GCSE results published by the Department for Education (DfE) show enormous variations between the performance of English secondary schools. If we are serious about school improvement then it is imperative that we look at these data to identify the factors which have the biggest impact on children’s achievements, learning from the strongest schools to help the weakest. Understanding which groups of children are lagging behind must be a prerequisite to looking for systemic ways to accelerate their learning. While it might be difficult to look for fine detail, because the data are published at school rather than pupil level, we can still investigate some of the generalisations—or assumptions—that are frequently made regarding secondary school performance.
there is no statistically significant difference between academies and LA schools
The most striking observation when analysing the GCSE results, whether by raw grades, value added measures, or progress calculations, is that there is virtually no difference between academies and local authority (LA) schools. One specific group stands out: converter academies which perform well on all measures. This is unsurprising given that only schools which were initially high performing were able to convert to academy status. The group of sponsored academies shows a wider variation in performance than LA schools, but this might be expected since some of the lowest performing schools became sponsored academies. However, it is abundantly clear that there is no statistically significant difference between academies and LA schools: either the strategy of academisation as a tool for school improvement (and there could be other reasons for schools to become academies) does not work, or it needs more time before its effect will become apparent.
More important than the type of school appears to be location. There has been much discussion about a north-south divide in English education, and GCSE data show evidence of this, with schools in the north performing less well than those in the midlands, which in turn are less highly achieving than those in the south—but London schools outperform them all. Aggregating over LA regions (without ascribing any success or otherwise to the increasingly impotent LAs) to reduce between-school effects such as selection by ability, it is evident that London schools outstrip others by a significant degree.
Across all schools the data show that on average the performance of disadvantaged children is only about 70% of that of their peers, whether measured by progress or attainment—compare this with the well-reported gender differences that show boys’ achievements amounting to about 90% of the girls’—but the gap is smaller in London than elsewhere. Disadvantaged children in London schools have a 75% chance of equalling the performance of their more affluent friends, but in the north this reduces to almost 60%.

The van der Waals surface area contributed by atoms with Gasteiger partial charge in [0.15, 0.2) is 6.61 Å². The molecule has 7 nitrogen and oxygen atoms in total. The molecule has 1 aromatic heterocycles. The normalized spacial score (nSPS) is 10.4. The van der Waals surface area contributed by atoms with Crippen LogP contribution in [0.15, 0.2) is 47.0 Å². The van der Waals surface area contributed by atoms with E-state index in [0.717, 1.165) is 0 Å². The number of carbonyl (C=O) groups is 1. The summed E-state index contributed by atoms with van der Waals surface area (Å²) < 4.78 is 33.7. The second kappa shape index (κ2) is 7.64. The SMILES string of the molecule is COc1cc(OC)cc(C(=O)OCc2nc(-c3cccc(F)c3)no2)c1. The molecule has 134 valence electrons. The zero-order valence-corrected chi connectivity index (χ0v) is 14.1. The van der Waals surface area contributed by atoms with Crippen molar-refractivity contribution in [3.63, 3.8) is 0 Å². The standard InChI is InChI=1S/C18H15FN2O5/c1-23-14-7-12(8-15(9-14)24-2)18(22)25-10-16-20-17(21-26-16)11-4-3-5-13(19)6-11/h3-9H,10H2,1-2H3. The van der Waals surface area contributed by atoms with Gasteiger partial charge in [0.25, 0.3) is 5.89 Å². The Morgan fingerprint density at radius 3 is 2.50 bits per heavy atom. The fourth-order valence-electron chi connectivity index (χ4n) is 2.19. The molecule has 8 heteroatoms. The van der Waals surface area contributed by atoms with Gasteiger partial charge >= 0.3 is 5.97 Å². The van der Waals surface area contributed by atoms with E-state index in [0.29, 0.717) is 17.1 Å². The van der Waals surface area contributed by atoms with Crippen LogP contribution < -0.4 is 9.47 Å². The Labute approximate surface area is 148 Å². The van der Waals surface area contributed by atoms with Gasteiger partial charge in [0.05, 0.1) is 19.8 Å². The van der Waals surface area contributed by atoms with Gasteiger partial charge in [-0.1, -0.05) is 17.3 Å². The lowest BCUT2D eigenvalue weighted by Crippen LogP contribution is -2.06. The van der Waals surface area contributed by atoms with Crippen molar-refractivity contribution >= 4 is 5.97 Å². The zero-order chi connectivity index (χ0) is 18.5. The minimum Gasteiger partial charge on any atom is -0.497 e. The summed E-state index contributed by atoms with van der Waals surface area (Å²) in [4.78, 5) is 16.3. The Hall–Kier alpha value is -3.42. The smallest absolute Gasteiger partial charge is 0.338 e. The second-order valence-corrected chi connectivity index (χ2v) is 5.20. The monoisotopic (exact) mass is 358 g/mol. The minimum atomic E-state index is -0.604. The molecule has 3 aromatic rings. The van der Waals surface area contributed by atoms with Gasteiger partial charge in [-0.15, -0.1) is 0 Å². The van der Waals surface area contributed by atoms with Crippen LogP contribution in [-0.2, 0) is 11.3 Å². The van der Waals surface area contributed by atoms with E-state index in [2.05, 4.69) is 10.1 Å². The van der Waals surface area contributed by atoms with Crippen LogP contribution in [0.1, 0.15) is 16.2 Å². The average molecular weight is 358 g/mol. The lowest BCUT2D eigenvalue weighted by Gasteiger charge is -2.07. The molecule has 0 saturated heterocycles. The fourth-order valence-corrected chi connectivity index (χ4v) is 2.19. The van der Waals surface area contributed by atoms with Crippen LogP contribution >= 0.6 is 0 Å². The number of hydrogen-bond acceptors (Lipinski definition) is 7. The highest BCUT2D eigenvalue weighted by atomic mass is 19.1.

Where schools have a low score for attainment on entry, again the most marked difference is between London schools and the rest of the country, whereas high ability students can expect to make similar progress and achieve the same outcomes wherever they might go to school.
it appears to have been an embedded and sustained school improvement solution
It would be tempting to ascribe London’s success to the higher levels of funding that its schools receive, but investigation of this potential effect is difficult because the DfE does not publish financial data for academies (which account for 2/3 of schools). Costs are of course higher in London, so looking at how the money is spent in schools (proportion spent on teaching staff etc.) would be most instructive. The other substantial difference between London and the rest of the country has been the London Challenge (2003 onwards). This was never intended to be a political, single-strategy, quick-fix solution, but it appears to have been an embedded and sustained school improvement solution that has yet to be matched elsewhere. Reasons for the lack of transferability, such as those described in the Institute for Government’s review, relate to Tim Brighouse’s warning that replication isn’t a simple recipe, urgent though it is: London Challenge activity was rich, deep and complex.
It would appear as though a decade of successful improvement in London schools ought to set the pattern for a nationwide raising of standards and reducing inequalities, or at the very least inspire some action in the “northern powerhouse” cities that currently sit towards the bottom of national league tables. More detailed pupil-level analyses recently published by the Centre Forum think tank confirm the views expressed here, but at present the national strategy revolves solely around the one factor which, on its own, seems to make little difference: becoming an academy.